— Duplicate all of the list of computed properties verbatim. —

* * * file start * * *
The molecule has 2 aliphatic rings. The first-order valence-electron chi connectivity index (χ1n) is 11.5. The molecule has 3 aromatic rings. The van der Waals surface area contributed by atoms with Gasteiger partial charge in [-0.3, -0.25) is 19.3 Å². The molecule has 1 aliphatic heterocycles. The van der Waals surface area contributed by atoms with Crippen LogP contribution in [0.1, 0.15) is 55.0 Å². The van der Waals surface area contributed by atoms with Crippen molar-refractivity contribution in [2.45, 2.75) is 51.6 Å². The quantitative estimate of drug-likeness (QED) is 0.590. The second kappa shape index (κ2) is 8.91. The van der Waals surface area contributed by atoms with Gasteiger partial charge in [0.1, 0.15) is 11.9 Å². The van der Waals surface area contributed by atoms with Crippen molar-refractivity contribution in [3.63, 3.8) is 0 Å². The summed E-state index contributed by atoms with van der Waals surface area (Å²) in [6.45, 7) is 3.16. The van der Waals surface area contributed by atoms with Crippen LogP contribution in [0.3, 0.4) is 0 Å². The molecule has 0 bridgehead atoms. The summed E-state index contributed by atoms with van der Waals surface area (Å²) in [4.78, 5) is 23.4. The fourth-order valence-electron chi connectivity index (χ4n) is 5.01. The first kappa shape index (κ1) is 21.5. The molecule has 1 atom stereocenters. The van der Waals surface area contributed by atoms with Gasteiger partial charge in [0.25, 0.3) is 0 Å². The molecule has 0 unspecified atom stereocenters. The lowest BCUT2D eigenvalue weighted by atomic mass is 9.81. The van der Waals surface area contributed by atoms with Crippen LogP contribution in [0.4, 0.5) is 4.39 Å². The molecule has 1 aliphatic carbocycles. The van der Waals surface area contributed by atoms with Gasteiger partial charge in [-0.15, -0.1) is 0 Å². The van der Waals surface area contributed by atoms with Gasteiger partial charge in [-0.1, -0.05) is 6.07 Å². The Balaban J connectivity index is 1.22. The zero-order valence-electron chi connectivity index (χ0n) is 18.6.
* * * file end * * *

The molecule has 2 aliphatic rings. The first-order valence-electron chi connectivity index (χ1n) is 11.5. The molecule has 3 aromatic rings. The van der Waals surface area contributed by atoms with Gasteiger partial charge in [-0.3, -0.25) is 19.3 Å². The molecule has 1 aliphatic heterocycles. The van der Waals surface area contributed by atoms with Crippen LogP contribution in [0.1, 0.15) is 55.0 Å². The van der Waals surface area contributed by atoms with Crippen molar-refractivity contribution in [2.45, 2.75) is 51.6 Å². The quantitative estimate of drug-likeness (QED) is 0.590. The second kappa shape index (κ2) is 8.91. The van der Waals surface area contributed by atoms with Gasteiger partial charge in [0.1, 0.15) is 11.9 Å². The van der Waals surface area contributed by atoms with Crippen molar-refractivity contribution in [3.63, 3.8) is 0 Å². The summed E-state index contributed by atoms with van der Waals surface area (Å²) in [6.45, 7) is 3.16. The van der Waals surface area contributed by atoms with Crippen LogP contribution in [0.3, 0.4) is 0 Å². The molecule has 0 bridgehead atoms. The summed E-state index contributed by atoms with van der Waals surface area (Å²) in [4.78, 5) is 23.4. The fourth-order valence-electron chi connectivity index (χ4n) is 5.01. The first kappa shape index (κ1) is 21.5. The molecule has 1 atom stereocenters. The van der Waals surface area contributed by atoms with Gasteiger partial charge in [0.25, 0.3) is 0 Å². The molecule has 0 unspecified atom stereocenters. The lowest BCUT2D eigenvalue weighted by atomic mass is 9.81. The van der Waals surface area contributed by atoms with Crippen LogP contribution in [0.4, 0.5) is 4.39 Å². The molecule has 1 aliphatic carbocycles. The van der Waals surface area contributed by atoms with Gasteiger partial charge in [-0.15, -0.1) is 0 Å². The van der Waals surface area contributed by atoms with Gasteiger partial charge in [-0.1, -0.05) is 6.07 Å². The Balaban J connectivity index is 1.22. The zero-order valence-electron chi connectivity index (χ0n) is 18.6.